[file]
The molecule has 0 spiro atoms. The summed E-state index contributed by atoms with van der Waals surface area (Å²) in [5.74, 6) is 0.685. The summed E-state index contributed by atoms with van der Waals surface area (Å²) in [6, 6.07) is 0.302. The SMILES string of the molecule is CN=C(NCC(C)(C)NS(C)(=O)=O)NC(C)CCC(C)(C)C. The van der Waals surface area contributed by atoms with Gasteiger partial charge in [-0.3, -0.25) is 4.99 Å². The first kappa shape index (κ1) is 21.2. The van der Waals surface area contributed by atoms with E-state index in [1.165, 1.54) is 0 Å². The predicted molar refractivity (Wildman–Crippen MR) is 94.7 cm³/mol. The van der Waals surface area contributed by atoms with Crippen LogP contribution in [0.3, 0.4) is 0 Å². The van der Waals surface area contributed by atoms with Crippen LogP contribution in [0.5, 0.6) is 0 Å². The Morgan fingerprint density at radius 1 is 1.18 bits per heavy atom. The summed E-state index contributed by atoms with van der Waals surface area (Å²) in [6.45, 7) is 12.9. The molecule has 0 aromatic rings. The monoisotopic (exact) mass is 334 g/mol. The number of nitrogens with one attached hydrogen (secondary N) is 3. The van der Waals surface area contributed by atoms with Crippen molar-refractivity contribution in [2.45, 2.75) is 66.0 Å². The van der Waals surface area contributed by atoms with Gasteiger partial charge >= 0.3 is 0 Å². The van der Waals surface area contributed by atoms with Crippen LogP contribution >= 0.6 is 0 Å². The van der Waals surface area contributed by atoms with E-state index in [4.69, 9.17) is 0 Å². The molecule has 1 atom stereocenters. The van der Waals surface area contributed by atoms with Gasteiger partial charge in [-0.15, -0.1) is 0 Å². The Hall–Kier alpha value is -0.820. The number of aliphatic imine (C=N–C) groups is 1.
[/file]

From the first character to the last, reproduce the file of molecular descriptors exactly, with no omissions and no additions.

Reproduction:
The molecule has 0 spiro atoms. The summed E-state index contributed by atoms with van der Waals surface area (Å²) in [5.74, 6) is 0.685. The summed E-state index contributed by atoms with van der Waals surface area (Å²) in [6, 6.07) is 0.302. The SMILES string of the molecule is CN=C(NCC(C)(C)NS(C)(=O)=O)NC(C)CCC(C)(C)C. The van der Waals surface area contributed by atoms with Gasteiger partial charge in [-0.3, -0.25) is 4.99 Å². The first kappa shape index (κ1) is 21.2. The van der Waals surface area contributed by atoms with E-state index in [1.165, 1.54) is 0 Å². The predicted molar refractivity (Wildman–Crippen MR) is 94.7 cm³/mol. The van der Waals surface area contributed by atoms with Crippen LogP contribution in [0.3, 0.4) is 0 Å². The van der Waals surface area contributed by atoms with Crippen LogP contribution in [0.5, 0.6) is 0 Å². The Morgan fingerprint density at radius 1 is 1.18 bits per heavy atom. The summed E-state index contributed by atoms with van der Waals surface area (Å²) in [6.45, 7) is 12.9. The molecule has 0 aromatic rings. The monoisotopic (exact) mass is 334 g/mol. The number of nitrogens with one attached hydrogen (secondary N) is 3. The van der Waals surface area contributed by atoms with Crippen molar-refractivity contribution in [2.45, 2.75) is 66.0 Å². The van der Waals surface area contributed by atoms with Gasteiger partial charge >= 0.3 is 0 Å². The van der Waals surface area contributed by atoms with Crippen LogP contribution >= 0.6 is 0 Å². The van der Waals surface area contributed by atoms with E-state index in [4.69, 9.17) is 0 Å². The molecule has 1 atom stereocenters. The van der Waals surface area contributed by atoms with Gasteiger partial charge in [-0.15, -0.1) is 0 Å². The Hall–Kier alpha value is -0.820. The number of aliphatic imine (C=N–C) groups is 1.